Plant lavender when the starts are well-developed. Then let the harvest begin!

Once your plants have established themselves in the garden and start blooming, you will probably want to harvest some lavender to use in crafts, natural beauty recipes, and more.

I personally like to harvest some lavender for myself and leave some for the bees to enjoy. The best time to harvest your lavender is when the buds have formed but have not yet opened. Buds harvested at this stage will retain their color and fragrance much better than open flowers, and once you have dried the lavender, buds will fall off the stem easily so that you can collect and store them.  Using sharp bypass pruners, cut your lavender stems leaving at least two sets of leaves on the green stem of the plant. If you cut past the green growth into the woody stem, it will not regrow.

Collect your lavender stems into a bundle and tie it together with twine. Hang the bundles in a warm spot away from direct sunlight and let them dry out completely.

DIY Seed Starting: Seed Packets (Part 1 of 6)

Read the back of your seed packet to find details essential to successful germination.

Starting seed indoors is the best way to get your garden off to an early start. It also provides for earlier and longer harvest by extending the growing season. Not all plants are suitable to start indoors–these include large-seeded or fast-growing vegetables that produce quickly, such as beets, radishes, squash, and melons as well as zinnias and cosmos. Those warm-season vegetables that enjoy a long growing season, such as tomatoes and peppers, should be started early. They also have small seeds are hard to keep track of outdoors and easily washed away or eaten by pests when very young. Raising your slower-to-grow plants indoors where you can control growing conditions yields larger plants that thrive once moved outdoors.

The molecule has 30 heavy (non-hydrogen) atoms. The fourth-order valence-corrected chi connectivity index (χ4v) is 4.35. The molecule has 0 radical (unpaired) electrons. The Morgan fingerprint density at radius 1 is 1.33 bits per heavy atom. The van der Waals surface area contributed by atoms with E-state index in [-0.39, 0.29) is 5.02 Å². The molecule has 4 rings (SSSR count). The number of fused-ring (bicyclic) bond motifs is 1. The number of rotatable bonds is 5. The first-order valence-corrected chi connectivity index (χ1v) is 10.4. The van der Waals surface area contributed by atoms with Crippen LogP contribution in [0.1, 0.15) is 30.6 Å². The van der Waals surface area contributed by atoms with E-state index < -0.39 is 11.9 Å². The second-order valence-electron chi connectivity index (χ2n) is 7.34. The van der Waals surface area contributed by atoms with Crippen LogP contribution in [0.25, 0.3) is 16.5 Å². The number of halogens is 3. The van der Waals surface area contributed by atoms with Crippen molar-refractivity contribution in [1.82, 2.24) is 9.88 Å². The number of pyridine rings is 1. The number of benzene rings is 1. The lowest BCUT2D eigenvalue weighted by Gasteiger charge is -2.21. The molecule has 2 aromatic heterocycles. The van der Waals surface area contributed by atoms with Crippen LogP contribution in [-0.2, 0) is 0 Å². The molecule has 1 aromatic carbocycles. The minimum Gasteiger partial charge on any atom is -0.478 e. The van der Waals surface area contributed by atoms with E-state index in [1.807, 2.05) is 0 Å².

Seed Packet Information

The first step is to read all of the information on the seed packet. It is your guide to growing a plant from seed. Each packet should have the following information:

All seed packets are stamped with a “packed for” date, which should be the year of purchase. Like food, dates ensure fresh seed has high viability. Out of date seed is not always a bargain because they become less viabile each year, though some can remain viable for several years (click here for a seed viability list). With lettuce, for example, the seed can survive for up to five years if stored in a cool, dry place.

Each seed type is planted at a specific depth indicated on the back of the packet. If planted deeper than specified or too shallow it may fail to germinate altogether.

Time to Emerge